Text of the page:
United Kingdom to remain ‘outward-facing’ global partner, Prime Minister tells UN Assembly

20 Sep 2016

United Kingdom to remain ‘outward-facing’ global partner, Prime Minister tells UN Assembly

693397-united-kingdom.jpg Addressing the United Nations General Assembly for the first time, Theresa May, the Prime Minister of the United Kingdom, said her country has always been an outward-facing, global partner at the heart of international efforts to secure peace and prosperity since the first Assembly meeting was held in London in 1946.

“And that is how we will remain,” she said, explaining that when the British people voted to leave the European Union in June, “they did not vote to turn inwards or walk away from any of our partners in the world.”

The outcome of the British referendum led to the resignation of her predecessor David Cameron, who addressed the Assembly last year.

Ms. May said that her Government will honour its commitment to devote 0.7 per cent of gross domestic product (GDP) to official development assistance (ODA), remain a steadfast permanent member of the Security Council and make a leading contribution to UN peacekeeping.

The UK will also complete domestic procedures to enable ratification of the Paris Agreement on climate change before the end of 2016 and will strengthen partnerships for resolving conflicts around the world, she said.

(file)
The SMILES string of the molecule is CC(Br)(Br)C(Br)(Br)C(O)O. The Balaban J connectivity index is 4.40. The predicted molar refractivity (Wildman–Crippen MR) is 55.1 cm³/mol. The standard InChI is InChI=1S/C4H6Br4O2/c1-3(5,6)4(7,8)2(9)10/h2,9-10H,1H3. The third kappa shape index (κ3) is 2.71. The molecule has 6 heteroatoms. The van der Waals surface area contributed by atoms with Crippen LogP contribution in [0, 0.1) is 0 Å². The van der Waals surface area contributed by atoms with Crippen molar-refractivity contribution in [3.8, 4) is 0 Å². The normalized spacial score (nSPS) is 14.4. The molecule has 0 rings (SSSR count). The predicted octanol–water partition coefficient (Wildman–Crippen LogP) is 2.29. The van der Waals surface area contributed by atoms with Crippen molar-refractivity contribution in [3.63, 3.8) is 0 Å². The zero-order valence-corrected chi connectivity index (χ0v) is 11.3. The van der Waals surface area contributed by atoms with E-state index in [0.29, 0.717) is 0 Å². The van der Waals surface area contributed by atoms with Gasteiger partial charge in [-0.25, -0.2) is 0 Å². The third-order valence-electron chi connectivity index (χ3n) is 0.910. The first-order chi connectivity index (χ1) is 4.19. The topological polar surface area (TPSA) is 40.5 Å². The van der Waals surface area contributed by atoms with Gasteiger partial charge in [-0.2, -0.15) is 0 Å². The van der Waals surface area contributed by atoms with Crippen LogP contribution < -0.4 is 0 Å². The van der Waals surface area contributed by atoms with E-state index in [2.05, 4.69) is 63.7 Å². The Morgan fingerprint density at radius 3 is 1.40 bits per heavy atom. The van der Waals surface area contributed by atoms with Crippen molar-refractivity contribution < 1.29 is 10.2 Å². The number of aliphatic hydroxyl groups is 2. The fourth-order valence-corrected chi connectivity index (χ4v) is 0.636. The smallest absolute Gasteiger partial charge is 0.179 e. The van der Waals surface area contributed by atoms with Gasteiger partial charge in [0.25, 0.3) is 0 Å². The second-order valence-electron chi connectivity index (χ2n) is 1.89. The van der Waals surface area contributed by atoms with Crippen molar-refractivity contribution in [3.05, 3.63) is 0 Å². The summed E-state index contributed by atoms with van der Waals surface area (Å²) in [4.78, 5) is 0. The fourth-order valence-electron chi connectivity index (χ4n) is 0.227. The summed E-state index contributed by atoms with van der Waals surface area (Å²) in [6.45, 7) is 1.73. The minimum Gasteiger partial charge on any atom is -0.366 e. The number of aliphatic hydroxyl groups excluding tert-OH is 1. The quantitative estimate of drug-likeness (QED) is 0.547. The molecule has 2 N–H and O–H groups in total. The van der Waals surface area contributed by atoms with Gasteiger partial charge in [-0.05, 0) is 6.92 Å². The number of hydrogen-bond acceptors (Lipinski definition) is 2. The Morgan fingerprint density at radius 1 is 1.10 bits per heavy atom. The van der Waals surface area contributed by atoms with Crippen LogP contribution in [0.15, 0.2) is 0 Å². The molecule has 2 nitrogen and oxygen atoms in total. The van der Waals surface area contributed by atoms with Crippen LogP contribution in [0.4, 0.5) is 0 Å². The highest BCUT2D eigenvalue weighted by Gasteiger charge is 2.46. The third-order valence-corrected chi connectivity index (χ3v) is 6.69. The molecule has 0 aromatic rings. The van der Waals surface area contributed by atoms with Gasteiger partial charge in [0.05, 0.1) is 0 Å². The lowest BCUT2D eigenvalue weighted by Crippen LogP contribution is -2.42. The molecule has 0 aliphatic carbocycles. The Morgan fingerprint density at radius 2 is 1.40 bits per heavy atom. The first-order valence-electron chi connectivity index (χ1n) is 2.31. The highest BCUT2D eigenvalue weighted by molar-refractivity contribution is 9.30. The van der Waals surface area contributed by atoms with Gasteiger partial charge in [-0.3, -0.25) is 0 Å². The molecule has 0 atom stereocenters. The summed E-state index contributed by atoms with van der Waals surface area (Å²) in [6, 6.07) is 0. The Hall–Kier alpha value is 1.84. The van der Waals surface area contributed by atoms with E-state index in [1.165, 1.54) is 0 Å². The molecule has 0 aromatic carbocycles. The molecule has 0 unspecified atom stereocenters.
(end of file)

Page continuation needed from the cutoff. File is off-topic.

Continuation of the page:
In the face of today’s big security and human rights issues, the United Nations must forge a bold new multilateralism, she said, adding that the Organization must modernize in order to meet the challenges of terrorism in the 21st century.

The UK has played a leading role in the fight against Al-Shabaab in Somalia, will host an international conference on Somalia in 2017, and has championed the work the UN Secretary-General has led to develop a strategy for preventing violent extremism, she said.

Noting that the 65 million forcibly displaced people around the world equalled her country’s entire population, she emphasized that countries must be able to exercise control over their borders. Refugees should claim asylum in the first safe country they reached, and there should be better ways to distinguish between refugees and economic migrants. A better overall approach to managing economic migration is needed as well, she said, adding that by ensuring managed and controlled international migration, isolationism and xenophobia can be rejected.

Turning to modern slavery of human trafficking, she said her Government is creating a task force to coordinate efforts against such cruel exploitation. It is also setting up a dedicated fund for high-risk countries whose citizens are trafficked to the United Kingdom. However, in order to eradicate modern slavery, security relationships must be developed among countries, she pointed out.

Faced with migration and other major challenges, more global action is needed, “so this is not the time to turn away from our United Nations,” she said. “It is time to turn towards it.”

Ms. May is among the many leaders who will address the general debate of 71st General Assembly. The Assembly began its high-level work this year with the adoption of the New York Declaration, as the outcome of yesterday's first-ever UN Summit for Refugees and Migrants. Made up of all the 193 Member States of the United Nations, the Assembly provides a forum for multilateral discussion of international issues covered by the UN Charter.